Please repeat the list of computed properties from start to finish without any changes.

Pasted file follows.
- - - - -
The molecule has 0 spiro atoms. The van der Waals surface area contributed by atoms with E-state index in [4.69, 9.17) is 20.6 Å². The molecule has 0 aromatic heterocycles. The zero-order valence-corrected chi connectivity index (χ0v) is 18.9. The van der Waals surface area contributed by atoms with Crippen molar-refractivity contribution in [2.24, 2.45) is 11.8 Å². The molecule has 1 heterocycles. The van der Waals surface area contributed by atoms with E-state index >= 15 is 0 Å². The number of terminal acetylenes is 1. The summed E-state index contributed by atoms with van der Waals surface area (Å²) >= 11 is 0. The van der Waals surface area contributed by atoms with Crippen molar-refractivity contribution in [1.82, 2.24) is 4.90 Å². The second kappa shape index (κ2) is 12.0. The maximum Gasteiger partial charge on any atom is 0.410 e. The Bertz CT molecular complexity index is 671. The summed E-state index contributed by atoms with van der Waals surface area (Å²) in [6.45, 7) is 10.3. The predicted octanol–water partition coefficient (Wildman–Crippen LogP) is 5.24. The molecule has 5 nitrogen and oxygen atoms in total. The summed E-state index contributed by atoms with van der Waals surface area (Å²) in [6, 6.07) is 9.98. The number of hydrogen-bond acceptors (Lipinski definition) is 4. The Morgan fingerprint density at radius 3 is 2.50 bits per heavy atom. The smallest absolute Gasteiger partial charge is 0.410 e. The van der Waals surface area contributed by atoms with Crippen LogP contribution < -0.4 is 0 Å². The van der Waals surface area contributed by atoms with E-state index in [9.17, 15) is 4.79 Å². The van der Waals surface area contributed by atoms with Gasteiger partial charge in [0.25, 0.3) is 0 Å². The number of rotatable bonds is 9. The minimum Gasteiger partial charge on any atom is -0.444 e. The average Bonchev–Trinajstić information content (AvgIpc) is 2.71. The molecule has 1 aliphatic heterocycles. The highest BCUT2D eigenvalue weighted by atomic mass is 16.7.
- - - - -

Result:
The molecule has 0 spiro atoms. The van der Waals surface area contributed by atoms with E-state index in [4.69, 9.17) is 20.6 Å². The molecule has 0 aromatic heterocycles. The zero-order valence-corrected chi connectivity index (χ0v) is 18.9. The van der Waals surface area contributed by atoms with Crippen molar-refractivity contribution in [2.24, 2.45) is 11.8 Å². The molecule has 1 heterocycles. The van der Waals surface area contributed by atoms with E-state index >= 15 is 0 Å². The number of terminal acetylenes is 1. The summed E-state index contributed by atoms with van der Waals surface area (Å²) >= 11 is 0. The van der Waals surface area contributed by atoms with Crippen molar-refractivity contribution in [1.82, 2.24) is 4.90 Å². The second kappa shape index (κ2) is 12.0. The maximum Gasteiger partial charge on any atom is 0.410 e. The Bertz CT molecular complexity index is 671. The summed E-state index contributed by atoms with van der Waals surface area (Å²) in [6.45, 7) is 10.3. The predicted octanol–water partition coefficient (Wildman–Crippen LogP) is 5.24. The molecule has 5 nitrogen and oxygen atoms in total. The summed E-state index contributed by atoms with van der Waals surface area (Å²) in [6, 6.07) is 9.98. The number of hydrogen-bond acceptors (Lipinski definition) is 4. The Morgan fingerprint density at radius 3 is 2.50 bits per heavy atom. The smallest absolute Gasteiger partial charge is 0.410 e. The van der Waals surface area contributed by atoms with Crippen LogP contribution < -0.4 is 0 Å². The van der Waals surface area contributed by atoms with E-state index in [9.17, 15) is 4.79 Å². The van der Waals surface area contributed by atoms with Gasteiger partial charge in [0.25, 0.3) is 0 Å². The number of rotatable bonds is 9. The minimum Gasteiger partial charge on any atom is -0.444 e. The average Bonchev–Trinajstić information content (AvgIpc) is 2.71. The molecule has 1 aliphatic heterocycles. The highest BCUT2D eigenvalue weighted by atomic mass is 16.7.